Marketing herb plants

By Lynn Byczynski

Successful marketing of herb plants at farmers markets, farm stands, or retail nurseries starts with high-quality, healthy plants and benefits from an attractive, informative presentation. You should visualize your marketing plan before you plant seeds or start cuttings, because your greenhouse production should be tailored to your final presentation.

The first thing to consider is how you are going to transport and display your herb plants. That will determine the size and type pots you will use, which will determine the prices you can charge. With that decision made, you will know how to schedule your plantings to have the right size plants for the price points you want. In other words, marketing and production are so closely interrelated that they should be planned simultaneously.

Here are some ideas to consider as you plan your herb plant sales:

  • Press-fit trays, which hold the pots securely in the tray, are a good choice for plants that are going to be transported to and from market several times. Another benefit of these trays is that when a customer removes one pot, the others won't fall over. Press-fit trays and the pots that fit into them are available in several sizes, square or round.
  • Are organic products big in your market? You might want to offer organically-grown herbs in the OMRI-approved, biodegradable Dot Pots. Those are available in round, square, or strip pots in several sizes.
  • Whether biodegradable or plastic, pots can get bigger as the season wears on, with the smallest pots in early spring for veteran gardeners and 4" pots a month later when less-experienced gardeners decide to buy herbs. They are more likely to achieve success with a larger plant, and therefore more likely to buy again from you next year.
  • Try mixing up culinary herbs in a six-pack. It's a good way to introduce your customers to the many interesting kinds of basil, sage, or thyme. Or, put together other compatible herbs such as Italian parsley and basil; chives and garlic chives; rosemary and thyme.
  • Don't put your flats of herbs on the ground; it's better to put them right at waist level, where customers can see, touch, and smell them. Fragrance is a strong selling point for herbs.
  • Provide variety information and cultural hints, either with purchased plant tags or handmade tags. Create more detailed planting instructions on a sheet of paper to offer customers along with their purchases.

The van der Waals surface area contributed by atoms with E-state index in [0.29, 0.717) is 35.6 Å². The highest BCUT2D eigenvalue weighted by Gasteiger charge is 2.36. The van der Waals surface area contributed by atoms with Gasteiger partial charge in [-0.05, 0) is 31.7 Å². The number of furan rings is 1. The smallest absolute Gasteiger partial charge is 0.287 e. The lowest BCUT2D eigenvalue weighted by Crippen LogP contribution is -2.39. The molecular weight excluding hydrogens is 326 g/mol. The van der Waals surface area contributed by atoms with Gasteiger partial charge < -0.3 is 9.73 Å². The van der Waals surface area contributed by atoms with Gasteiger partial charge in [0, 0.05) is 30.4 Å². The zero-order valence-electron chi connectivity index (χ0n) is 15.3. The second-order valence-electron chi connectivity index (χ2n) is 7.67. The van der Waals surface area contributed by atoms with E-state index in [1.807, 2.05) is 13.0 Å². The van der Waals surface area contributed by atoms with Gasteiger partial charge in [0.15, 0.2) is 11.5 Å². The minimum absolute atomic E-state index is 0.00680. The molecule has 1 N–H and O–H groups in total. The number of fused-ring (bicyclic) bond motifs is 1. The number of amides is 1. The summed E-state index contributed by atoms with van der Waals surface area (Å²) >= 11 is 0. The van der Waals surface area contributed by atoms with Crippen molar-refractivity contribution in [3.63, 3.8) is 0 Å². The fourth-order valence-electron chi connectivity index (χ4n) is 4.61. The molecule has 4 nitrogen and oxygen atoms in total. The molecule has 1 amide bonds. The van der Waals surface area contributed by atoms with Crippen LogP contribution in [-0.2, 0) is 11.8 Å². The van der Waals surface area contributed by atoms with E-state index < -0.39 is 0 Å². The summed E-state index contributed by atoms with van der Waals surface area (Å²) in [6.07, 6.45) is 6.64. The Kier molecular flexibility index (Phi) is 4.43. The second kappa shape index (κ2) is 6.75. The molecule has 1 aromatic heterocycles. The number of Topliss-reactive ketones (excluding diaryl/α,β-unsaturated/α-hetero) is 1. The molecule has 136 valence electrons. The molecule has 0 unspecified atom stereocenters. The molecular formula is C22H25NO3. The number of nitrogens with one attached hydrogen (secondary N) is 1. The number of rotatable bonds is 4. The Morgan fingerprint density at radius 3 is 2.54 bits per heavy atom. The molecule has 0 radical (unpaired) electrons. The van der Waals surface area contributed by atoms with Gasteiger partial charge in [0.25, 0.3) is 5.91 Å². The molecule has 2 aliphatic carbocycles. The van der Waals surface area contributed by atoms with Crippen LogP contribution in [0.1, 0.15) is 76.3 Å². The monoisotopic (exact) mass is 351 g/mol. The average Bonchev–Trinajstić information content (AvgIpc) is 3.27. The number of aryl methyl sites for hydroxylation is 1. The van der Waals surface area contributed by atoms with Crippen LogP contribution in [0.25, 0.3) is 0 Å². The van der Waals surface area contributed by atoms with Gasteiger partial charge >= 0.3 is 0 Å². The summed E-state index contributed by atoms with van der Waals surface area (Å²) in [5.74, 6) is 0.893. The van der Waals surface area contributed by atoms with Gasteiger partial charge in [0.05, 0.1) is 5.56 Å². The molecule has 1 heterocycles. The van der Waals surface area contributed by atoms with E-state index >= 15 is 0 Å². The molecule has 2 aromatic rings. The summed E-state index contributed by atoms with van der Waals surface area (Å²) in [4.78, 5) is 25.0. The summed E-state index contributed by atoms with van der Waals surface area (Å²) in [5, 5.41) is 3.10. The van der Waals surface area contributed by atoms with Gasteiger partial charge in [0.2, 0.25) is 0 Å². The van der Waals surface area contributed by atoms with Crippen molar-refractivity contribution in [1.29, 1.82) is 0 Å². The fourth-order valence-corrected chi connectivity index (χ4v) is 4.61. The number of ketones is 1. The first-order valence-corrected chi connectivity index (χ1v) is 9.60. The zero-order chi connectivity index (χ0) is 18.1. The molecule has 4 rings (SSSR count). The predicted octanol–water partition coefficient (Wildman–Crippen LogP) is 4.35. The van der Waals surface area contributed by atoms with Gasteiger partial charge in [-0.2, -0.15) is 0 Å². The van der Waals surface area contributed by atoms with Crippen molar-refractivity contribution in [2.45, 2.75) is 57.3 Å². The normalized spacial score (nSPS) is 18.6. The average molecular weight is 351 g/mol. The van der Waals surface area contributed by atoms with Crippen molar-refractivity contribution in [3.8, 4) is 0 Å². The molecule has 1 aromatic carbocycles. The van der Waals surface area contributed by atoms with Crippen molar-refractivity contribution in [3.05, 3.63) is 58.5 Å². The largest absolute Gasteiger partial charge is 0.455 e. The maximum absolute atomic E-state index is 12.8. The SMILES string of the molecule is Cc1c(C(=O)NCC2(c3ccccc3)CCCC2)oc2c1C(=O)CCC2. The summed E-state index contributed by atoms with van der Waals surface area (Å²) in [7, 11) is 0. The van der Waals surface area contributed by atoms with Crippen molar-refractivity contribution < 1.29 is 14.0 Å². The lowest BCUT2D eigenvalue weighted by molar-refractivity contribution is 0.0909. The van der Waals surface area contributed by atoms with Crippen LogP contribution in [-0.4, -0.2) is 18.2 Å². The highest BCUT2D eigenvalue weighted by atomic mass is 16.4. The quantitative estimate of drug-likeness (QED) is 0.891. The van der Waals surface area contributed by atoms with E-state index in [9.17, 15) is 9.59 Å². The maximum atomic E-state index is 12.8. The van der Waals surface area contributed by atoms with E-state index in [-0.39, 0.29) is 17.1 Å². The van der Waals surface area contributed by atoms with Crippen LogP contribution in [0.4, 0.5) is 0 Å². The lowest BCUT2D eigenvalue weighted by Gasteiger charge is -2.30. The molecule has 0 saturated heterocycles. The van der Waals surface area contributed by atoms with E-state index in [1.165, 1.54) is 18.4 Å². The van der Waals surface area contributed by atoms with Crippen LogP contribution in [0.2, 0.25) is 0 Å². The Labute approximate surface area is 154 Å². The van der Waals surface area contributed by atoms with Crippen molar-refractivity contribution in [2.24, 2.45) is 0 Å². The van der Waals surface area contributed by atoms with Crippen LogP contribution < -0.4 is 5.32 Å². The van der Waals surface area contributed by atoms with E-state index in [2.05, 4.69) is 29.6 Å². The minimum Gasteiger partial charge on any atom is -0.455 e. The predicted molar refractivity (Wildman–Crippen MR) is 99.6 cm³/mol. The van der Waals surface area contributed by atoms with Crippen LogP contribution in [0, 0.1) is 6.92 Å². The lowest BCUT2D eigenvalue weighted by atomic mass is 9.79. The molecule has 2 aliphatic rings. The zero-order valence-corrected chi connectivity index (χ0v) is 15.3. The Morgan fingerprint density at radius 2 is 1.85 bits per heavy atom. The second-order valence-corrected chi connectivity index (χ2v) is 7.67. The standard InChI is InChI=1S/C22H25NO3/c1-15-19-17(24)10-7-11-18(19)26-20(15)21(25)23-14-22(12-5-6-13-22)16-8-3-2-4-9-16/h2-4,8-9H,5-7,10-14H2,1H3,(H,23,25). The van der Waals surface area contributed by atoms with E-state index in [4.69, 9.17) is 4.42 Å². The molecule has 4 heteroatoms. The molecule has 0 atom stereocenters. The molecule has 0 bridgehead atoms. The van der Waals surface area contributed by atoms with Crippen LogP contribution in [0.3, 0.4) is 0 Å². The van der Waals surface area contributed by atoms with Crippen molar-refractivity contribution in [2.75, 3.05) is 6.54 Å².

• Make prices sensible and easy to understand. Separate plants according to their price points. You know you need to get more money for the slow-growing, hard-to-propagate herbs like rosemary and lavender than you do for easy annuals like basil. Since customers don't necessarily understand the distinction, use different pots or at least different locations for the higher-priced herbs. And if you offer the same herb in more than one size, make sure the higher priced plants are noticeably larger than the smaller ones.
  • Provide recipes for culinary herbs, or note attributes on the price signs. A flat of Genovese basil, for example, could have a sign that says "makes the best pesto!" or the oregano sign could say "true Greek oregano the best flavor." Let customers know why your herbs are special.
  • Don't try to sell herbs that are seriously rootbound in small pots. Instead, try moving them up into gallon pots or making mixed herb containers in larger, decorative pots. Herb sales can continue all summer long, if you keep the herbs looking healthy.

Lynn Byczynski is the editor of Growing for Market, a magazine for local food producers

Articles by Lynn Byczynski

About the author:

Lynn Byczynski was growing organic vegetables and cut flowers for market when she decided to create a magazine that would help market gardeners nationwide share experiences and information. Her first issue of Growing for Market appeared in January 1992 and it has been published continuously since then. GFM is renowned in the market gardening world for realistic articles that give growers practical, how-to information about growing and selling produce and flowers. Lynn is now partnering with Johnny's to provide similarly useful information for the website and other publications. Lynn, her husband Dan Nagengast, and their two children have grown vegetables and cut flowers since 1988, selling through a CSA, at farmers markets, to chefs, grocery stores, and florists. They currently grow cut flowers and hoophouse tomatoes on about 2 acres of their 20-acre farm near Lawrence, Kansas. Lynn is also the author of several books about market farming: The Flower Farmer: An Organic Grower's Guide to Raising and Selling Cut Flowers ; The Hoophouse Handbook ; Market Farming Success